Road Warrior

Q&A: Introducing new family members to the farming operation


While I was traveling in Canada conducting seminars, my standard operating procedure was to take only written questions from the participants. This technique works like a charm, since most questions are well thought out. The following question centered on transition management.

I farm 14,000 acres along with my son and three very good employees. My son is 37 years old. We together have a line of equipment to do the farming. The farm has been very profitable and my son does not want to entertain any changes. Things are going very well. The issue is that I have a daughter, 31 years old, who has her own business and a son-in-law, also 31, who has a very good job with a successful telecommunications company. How do I go about introducing my daughter and son-in-law into the operation?


First, I would recommend that all individuals involved, including the dad, his spouse and their children and spouses write down their business, family, and personal goals, and then discuss them, or have a third-party facilitator compile the results. This way, one can discover each party’s goals, what is in common, and any inconsistencies which would require negotiating. This is particularly critical for the 37-year-old son who is resistant to change.

Next, conduct a skill assessment of all potential stakeholders in the operation, along with an inventory of what they enjoy or the areas for which they have a passion, and what they would like to see changed. The daughter and son-in-law would have to bring in complementary skill sets to enhance the bottom line of the farm or ranch. A good set of written job descriptions will be essential in smooth business evolution, including job descriptions for dad, the son, and existing employees.

Another consideration is determining why the daughter and son-in-law are thinking about being involved in the family farm, because Dad indicates both are successful with their current employment. Is this an issue with work-life balance, being closer to family, the unique opportunities and challenges of agriculture, or are they looking at the recent good economic times in agriculture thru rose-colored glasses?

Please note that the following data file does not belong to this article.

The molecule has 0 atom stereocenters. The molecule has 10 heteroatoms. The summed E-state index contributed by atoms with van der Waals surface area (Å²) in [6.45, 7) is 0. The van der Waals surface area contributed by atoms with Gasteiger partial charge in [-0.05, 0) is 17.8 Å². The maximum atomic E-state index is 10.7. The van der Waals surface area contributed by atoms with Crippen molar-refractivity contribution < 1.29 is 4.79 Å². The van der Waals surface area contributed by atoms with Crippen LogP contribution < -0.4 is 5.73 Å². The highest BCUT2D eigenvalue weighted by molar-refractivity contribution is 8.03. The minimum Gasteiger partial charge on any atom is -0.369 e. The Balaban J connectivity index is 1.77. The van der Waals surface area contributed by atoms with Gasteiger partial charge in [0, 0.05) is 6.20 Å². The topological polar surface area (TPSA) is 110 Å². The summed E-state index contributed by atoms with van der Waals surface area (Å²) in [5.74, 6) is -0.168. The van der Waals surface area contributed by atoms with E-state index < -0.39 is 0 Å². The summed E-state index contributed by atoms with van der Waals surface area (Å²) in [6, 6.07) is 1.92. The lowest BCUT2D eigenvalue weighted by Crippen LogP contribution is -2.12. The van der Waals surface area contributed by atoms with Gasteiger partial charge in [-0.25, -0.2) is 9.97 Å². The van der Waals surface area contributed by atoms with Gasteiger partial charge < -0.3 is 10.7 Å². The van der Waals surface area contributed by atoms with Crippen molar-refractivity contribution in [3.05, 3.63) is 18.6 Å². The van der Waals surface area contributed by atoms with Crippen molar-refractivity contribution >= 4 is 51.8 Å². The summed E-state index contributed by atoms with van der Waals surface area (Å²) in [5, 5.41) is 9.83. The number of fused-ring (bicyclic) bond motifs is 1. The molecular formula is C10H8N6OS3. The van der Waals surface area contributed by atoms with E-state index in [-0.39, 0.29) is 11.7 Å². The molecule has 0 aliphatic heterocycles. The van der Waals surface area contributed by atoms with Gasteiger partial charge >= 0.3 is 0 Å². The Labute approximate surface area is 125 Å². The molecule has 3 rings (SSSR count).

The bottom line must be considered. Can the new kids on the block generate additional net income? Do mom and dad want to phase out of management? What will their compensation be? The goals and futures of the three good employees must be considered in this process also because they will be very critical in the successful evolution and transition of this business.

Finally, a good facilitator and professionals including an accountant and lawyer are needed to ask the tough questions to maintain the focus and the direction. This is not only an introduction of his daughter and son-in-law into the business. Including all stakeholders using a team approach will be critical.

Discuss this Blog Entry 2

John K. (not verified)
on May 14, 2014

Great advice. I've worked with numerous families and have seen success and failure. Often, very often, the in-laws pose the problem. Solution: A relatively long trial/phase in period.
I am an essentially retired banker, willing to facilitate.

Kevin Spafford (not verified)
on May 14, 2014

People are always resistant to change. However we love improvement; there’s a corresponding reward for taking a measured risk. The farm is a business. It must grow or it will slowly deteriorate. Business improvements may be likened to muscle development. A person can work a muscle, making it stronger, conditioning it to accomplish more work, or he can allow it to atrophy---gradually tolerating a less relevant and useful existence.

In this case, the farming father and son are faced with a great opportunity. They have two willing and successful family members who want to help grow the operation. As Dr. Kohl has suggested, there are a lot of decisions that must be made before forming a partnership. But the process involves exciting activities that may prove to be stepping stones on a path toward greater success.

Start with a meeting. Make it a formal; schedule a time, meet in a neutral location, and follow a written agenda. During the meeting, discuss your respective interests and solicit the input of others. Talk about what is possible, what might get in the way, and how the group may proceed to explore opportunities. A meeting is not a decision. It’s a discussion; a learning opportunity for all and a single step toward growing it forward.

An engaging beginning may be this Business Plan Discussion Guide ( among the resources found on

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Dave Kohl is an ag economist specializing in business management and ag finance. He can be reached at

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